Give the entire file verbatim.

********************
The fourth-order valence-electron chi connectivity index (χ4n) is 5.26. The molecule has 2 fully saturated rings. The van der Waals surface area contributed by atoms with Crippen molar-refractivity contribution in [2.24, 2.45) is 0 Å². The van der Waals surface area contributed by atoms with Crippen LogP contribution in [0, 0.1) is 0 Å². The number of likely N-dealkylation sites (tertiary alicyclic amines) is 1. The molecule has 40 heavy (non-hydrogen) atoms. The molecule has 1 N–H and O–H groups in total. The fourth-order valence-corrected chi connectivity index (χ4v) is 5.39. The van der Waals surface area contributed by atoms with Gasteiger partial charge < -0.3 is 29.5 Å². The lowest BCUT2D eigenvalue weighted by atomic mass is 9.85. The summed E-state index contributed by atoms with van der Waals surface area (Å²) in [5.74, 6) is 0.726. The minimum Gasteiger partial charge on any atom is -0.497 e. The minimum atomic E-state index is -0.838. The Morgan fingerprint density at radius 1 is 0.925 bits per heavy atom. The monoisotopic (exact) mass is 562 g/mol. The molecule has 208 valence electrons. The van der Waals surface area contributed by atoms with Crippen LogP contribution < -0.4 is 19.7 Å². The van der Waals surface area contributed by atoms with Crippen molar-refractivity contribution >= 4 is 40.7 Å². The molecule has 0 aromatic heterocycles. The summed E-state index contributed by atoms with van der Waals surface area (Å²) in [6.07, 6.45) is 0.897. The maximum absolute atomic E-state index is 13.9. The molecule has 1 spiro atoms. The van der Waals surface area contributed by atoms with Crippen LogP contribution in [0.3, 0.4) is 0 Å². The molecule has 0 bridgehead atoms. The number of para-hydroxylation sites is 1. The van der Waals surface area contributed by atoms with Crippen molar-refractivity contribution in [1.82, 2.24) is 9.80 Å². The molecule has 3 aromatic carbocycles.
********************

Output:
The fourth-order valence-electron chi connectivity index (χ4n) is 5.26. The molecule has 2 fully saturated rings. The van der Waals surface area contributed by atoms with Crippen molar-refractivity contribution in [2.24, 2.45) is 0 Å². The van der Waals surface area contributed by atoms with Crippen LogP contribution in [0, 0.1) is 0 Å². The number of likely N-dealkylation sites (tertiary alicyclic amines) is 1. The molecule has 40 heavy (non-hydrogen) atoms. The molecule has 1 N–H and O–H groups in total. The fourth-order valence-corrected chi connectivity index (χ4v) is 5.39. The van der Waals surface area contributed by atoms with Gasteiger partial charge < -0.3 is 29.5 Å². The lowest BCUT2D eigenvalue weighted by atomic mass is 9.85. The summed E-state index contributed by atoms with van der Waals surface area (Å²) in [5.74, 6) is 0.726. The minimum Gasteiger partial charge on any atom is -0.497 e. The minimum atomic E-state index is -0.838. The Morgan fingerprint density at radius 1 is 0.925 bits per heavy atom. The monoisotopic (exact) mass is 562 g/mol. The molecule has 208 valence electrons. The van der Waals surface area contributed by atoms with Crippen LogP contribution < -0.4 is 19.7 Å². The van der Waals surface area contributed by atoms with Crippen molar-refractivity contribution >= 4 is 40.7 Å². The molecule has 0 aromatic heterocycles. The summed E-state index contributed by atoms with van der Waals surface area (Å²) in [6.07, 6.45) is 0.897. The maximum absolute atomic E-state index is 13.9. The molecule has 1 spiro atoms. The van der Waals surface area contributed by atoms with Crippen LogP contribution in [0.3, 0.4) is 0 Å². The molecule has 0 bridgehead atoms. The number of para-hydroxylation sites is 1. The van der Waals surface area contributed by atoms with Crippen molar-refractivity contribution in [1.82, 2.24) is 9.80 Å². The molecule has 3 aromatic carbocycles.